Emmanuel Mouret Minds His Manners in Shall We Kiss?


By Diane Sippl

“I believe that the cinema helps give us an idea about the world, an idea about human beings.  But the world and human beings are so complex and infinite… that they have to be simplified.  In my mind, to simplify is to create recognizable shapes.  Afterwards, the big challenge is to simplify while acknowledging the complexity.”    

Writer/Director/Actor Emmanuel Mouret


With good reason, the word “finesse” comes from the French: for one thing, the Gauls  are famous for finagling ways to follow their desires and manage the damage at the same time.  Strategy is needed, but manner is key.  And anyone familiar with The Art of Courtly Love knows that manners must grapple with morals.  From Andreas Capellanus and Marie de Champagne to Molière and Marivaux to Rohmer and Truffaut, changes of heart and their attendant actions have compelled French moralists to spin tales of woe, and recently Emmanuel Mouret has joined their ranks. With Venus and Fleur, Change of Address, and now, especially, Shall We Kiss?, Mouret replays the French farce with remarkable aplomb. 


Most distinctive of Shall We Kiss? is the way it romps through the Romantic era with unabashed panache, even though the story is set in present-day Nantes and Paris.  Yet perhaps we should say stories, nestled inside each other like Russian dolls.  Ever the devout screenwriter, Mouret claims, “Stories we have heard, read, or seen at the movies… play a significant role in our moral judgements and hence influence our behaviors.” Furthermore, he goes on to explain, “the tale told to another person can also modify its initial effects.”  Meanwhile smaller stories that are “opened and closed like drawers” during the larger account bring their own special charm and also help to create a rhythm while imparting “an air of freedom.” 

The shell of Shall We Kiss? presents a chance encounter in Nantes between Émilie, a visiting fabric designer, and Gabriel, a resident restorer of paintings, that takes its romantic course from moment to moment until Émilie reluctantly blows the whistle.  Despite their mutual attraction, each of them is already contentedly committed to another.  Since before a kiss is given, no one can know if it will be big or small, even the most polite peck on the lips entails a risk, and tucked inside that risk is the tale to tell: of Judith and Nicolas, then of Nicolas and Louise, of Nicolas and Églantine, of Nicolas and Câline, of Gabriel and a pretty friend, of Câline and Claudio, and then, one last round — a surprise, or is it?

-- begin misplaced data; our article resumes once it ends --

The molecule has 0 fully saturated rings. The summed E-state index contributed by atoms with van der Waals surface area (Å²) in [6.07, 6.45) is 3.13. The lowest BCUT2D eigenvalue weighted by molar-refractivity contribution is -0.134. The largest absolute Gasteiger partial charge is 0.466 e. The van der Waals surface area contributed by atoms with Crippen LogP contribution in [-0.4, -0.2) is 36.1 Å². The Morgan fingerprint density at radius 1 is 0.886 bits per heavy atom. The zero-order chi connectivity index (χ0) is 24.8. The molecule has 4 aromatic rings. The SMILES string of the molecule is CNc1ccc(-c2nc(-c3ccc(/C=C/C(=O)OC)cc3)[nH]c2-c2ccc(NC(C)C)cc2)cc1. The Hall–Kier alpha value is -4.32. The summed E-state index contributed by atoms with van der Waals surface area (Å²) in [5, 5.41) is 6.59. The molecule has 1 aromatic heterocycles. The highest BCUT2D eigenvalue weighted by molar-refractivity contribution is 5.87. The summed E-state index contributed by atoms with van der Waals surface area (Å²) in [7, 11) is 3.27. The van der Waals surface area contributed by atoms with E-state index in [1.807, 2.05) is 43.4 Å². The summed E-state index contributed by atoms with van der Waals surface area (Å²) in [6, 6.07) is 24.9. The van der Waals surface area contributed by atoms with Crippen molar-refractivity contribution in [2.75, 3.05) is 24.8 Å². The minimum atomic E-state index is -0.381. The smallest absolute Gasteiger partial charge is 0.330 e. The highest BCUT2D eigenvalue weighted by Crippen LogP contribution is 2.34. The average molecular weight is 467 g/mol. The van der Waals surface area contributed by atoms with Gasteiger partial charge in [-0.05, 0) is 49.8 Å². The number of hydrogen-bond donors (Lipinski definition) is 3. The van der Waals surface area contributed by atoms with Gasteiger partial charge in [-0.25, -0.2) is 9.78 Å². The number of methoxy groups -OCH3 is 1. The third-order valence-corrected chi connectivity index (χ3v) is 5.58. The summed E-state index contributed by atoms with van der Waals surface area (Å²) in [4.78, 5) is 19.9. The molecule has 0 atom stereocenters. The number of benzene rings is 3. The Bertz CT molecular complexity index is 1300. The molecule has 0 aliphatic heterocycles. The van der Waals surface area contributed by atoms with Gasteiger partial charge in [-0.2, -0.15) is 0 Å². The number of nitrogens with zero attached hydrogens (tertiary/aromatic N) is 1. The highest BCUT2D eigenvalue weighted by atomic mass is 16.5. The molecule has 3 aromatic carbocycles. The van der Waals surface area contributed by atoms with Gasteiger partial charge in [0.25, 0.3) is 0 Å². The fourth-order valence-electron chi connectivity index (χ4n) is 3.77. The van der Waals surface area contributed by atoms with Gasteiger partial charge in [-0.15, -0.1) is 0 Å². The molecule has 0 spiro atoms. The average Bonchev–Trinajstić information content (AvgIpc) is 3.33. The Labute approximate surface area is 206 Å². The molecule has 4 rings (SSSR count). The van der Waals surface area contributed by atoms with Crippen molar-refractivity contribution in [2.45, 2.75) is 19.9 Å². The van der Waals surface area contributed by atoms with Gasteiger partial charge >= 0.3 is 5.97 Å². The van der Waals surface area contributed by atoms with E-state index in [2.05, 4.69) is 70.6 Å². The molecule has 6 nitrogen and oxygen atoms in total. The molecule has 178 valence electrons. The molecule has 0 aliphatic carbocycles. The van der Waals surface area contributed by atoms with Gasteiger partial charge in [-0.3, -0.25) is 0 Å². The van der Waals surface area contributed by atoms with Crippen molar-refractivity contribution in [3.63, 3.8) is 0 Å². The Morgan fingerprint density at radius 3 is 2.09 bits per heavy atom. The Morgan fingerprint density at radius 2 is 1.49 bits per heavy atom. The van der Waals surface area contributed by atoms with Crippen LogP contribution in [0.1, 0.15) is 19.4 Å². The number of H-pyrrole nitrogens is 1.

These stories are choreographed as a succession of “dances” grand or sad, usually pas de deux and occasionally pas de trois, performed by the actors in their homes and hotels, museums or parks, to the score’s accompaniment, Dvořák at the beginning or Verdi at the end, but mostly Tchaikovsky and especially Schubert, whose portrait looms large throughout.  Of course “dances” is not to be taken literally but figuratively; and yet as human figures, the actors are quite literally placed in position to play the games called for by their romantic pursuits. Through Martial Salomon’s editing, the film’s score makes mischief as themes from Tchaikovsky’s ballets, Swan Lake and The Nutcracker, comment on the characters’ escapades and collide with Schubert’s quartets and trios and sonatas much in the same way that the people in the paintings and etchings hung in the rooms peer at the trysts and trifles of the players.  The walls may not have ears, but they have eyes, animated if only by cinematographer Laurent Desmet’s coy framing of the characters beside portraits and full-figure art works of women bathing, dreaming, seducing — and Schubert “looking,” uncannily, at our protagonists as they bumble along their way. 


If Mouret’s script gives us stories within stories, his staging makes its own music sans music.  Meticulously deploying David Faivre’s décor and Florie Vaslin’s costumes with measures of repetition and variation, Mouret crafts an effervescent rhythm.  We laugh with the simple cue of the cast once again dressed to match, color-coordinated to a tee, not only with each other but with the pillows, the linens, and the woodwork.  Yet the taupes and tans, beiges and browns, blacks and whites of their clothes are so classic that we often simply note how perfectly bourgeois they all are. With their symmetrical seating, proscenium framing, and sight lines that link them to the art works, the characters appear and re-appear in a procession of two-shots, nearly always from a middle distance with a stationary camera, and often with the voice-over of one them as the narrator. In rotation, they are presented as more pictures at an exhibition — until they inevitably come to life and burst their own bubbles.